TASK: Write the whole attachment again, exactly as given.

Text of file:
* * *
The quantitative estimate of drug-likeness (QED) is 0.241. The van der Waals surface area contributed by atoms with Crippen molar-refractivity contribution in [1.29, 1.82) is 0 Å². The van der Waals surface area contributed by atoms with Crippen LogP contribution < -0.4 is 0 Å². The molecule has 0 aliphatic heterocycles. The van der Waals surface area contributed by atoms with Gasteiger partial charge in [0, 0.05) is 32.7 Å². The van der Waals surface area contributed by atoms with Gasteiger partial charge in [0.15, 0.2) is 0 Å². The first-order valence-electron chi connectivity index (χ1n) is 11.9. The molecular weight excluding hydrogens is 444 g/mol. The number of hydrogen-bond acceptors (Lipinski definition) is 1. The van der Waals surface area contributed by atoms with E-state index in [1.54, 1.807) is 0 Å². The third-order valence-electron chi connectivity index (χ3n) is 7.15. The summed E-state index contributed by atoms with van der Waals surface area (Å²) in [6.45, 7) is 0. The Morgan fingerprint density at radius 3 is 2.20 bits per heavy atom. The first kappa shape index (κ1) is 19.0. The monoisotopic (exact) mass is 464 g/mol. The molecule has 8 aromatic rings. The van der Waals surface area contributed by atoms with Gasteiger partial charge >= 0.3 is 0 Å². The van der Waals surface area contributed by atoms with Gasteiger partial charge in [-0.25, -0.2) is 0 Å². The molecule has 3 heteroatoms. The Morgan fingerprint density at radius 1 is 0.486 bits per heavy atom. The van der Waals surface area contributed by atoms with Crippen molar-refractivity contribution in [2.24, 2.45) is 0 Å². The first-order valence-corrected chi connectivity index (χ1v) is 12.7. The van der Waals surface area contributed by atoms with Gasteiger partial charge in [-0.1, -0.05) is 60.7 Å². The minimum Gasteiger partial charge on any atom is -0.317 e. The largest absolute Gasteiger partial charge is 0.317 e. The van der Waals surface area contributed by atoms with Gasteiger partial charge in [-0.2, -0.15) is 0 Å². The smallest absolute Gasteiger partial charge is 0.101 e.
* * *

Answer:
The quantitative estimate of drug-likeness (QED) is 0.241. The van der Waals surface area contributed by atoms with Crippen molar-refractivity contribution in [1.29, 1.82) is 0 Å². The van der Waals surface area contributed by atoms with Crippen LogP contribution < -0.4 is 0 Å². The molecule has 0 aliphatic heterocycles. The van der Waals surface area contributed by atoms with Gasteiger partial charge in [0, 0.05) is 32.7 Å². The van der Waals surface area contributed by atoms with Gasteiger partial charge in [0.15, 0.2) is 0 Å². The first-order valence-electron chi connectivity index (χ1n) is 11.9. The molecular weight excluding hydrogens is 444 g/mol. The number of hydrogen-bond acceptors (Lipinski definition) is 1. The van der Waals surface area contributed by atoms with E-state index in [1.54, 1.807) is 0 Å². The third-order valence-electron chi connectivity index (χ3n) is 7.15. The summed E-state index contributed by atoms with van der Waals surface area (Å²) in [6.45, 7) is 0. The Morgan fingerprint density at radius 3 is 2.20 bits per heavy atom. The first kappa shape index (κ1) is 19.0. The monoisotopic (exact) mass is 464 g/mol. The molecule has 8 aromatic rings. The van der Waals surface area contributed by atoms with Gasteiger partial charge >= 0.3 is 0 Å². The van der Waals surface area contributed by atoms with Gasteiger partial charge in [-0.25, -0.2) is 0 Å². The molecule has 3 heteroatoms. The Morgan fingerprint density at radius 1 is 0.486 bits per heavy atom. The van der Waals surface area contributed by atoms with Crippen molar-refractivity contribution in [2.24, 2.45) is 0 Å². The first-order valence-corrected chi connectivity index (χ1v) is 12.7. The van der Waals surface area contributed by atoms with Gasteiger partial charge in [-0.1, -0.05) is 60.7 Å². The minimum Gasteiger partial charge on any atom is -0.317 e. The largest absolute Gasteiger partial charge is 0.317 e. The van der Waals surface area contributed by atoms with Gasteiger partial charge in [-0.2, -0.15) is 0 Å². The smallest absolute Gasteiger partial charge is 0.101 e.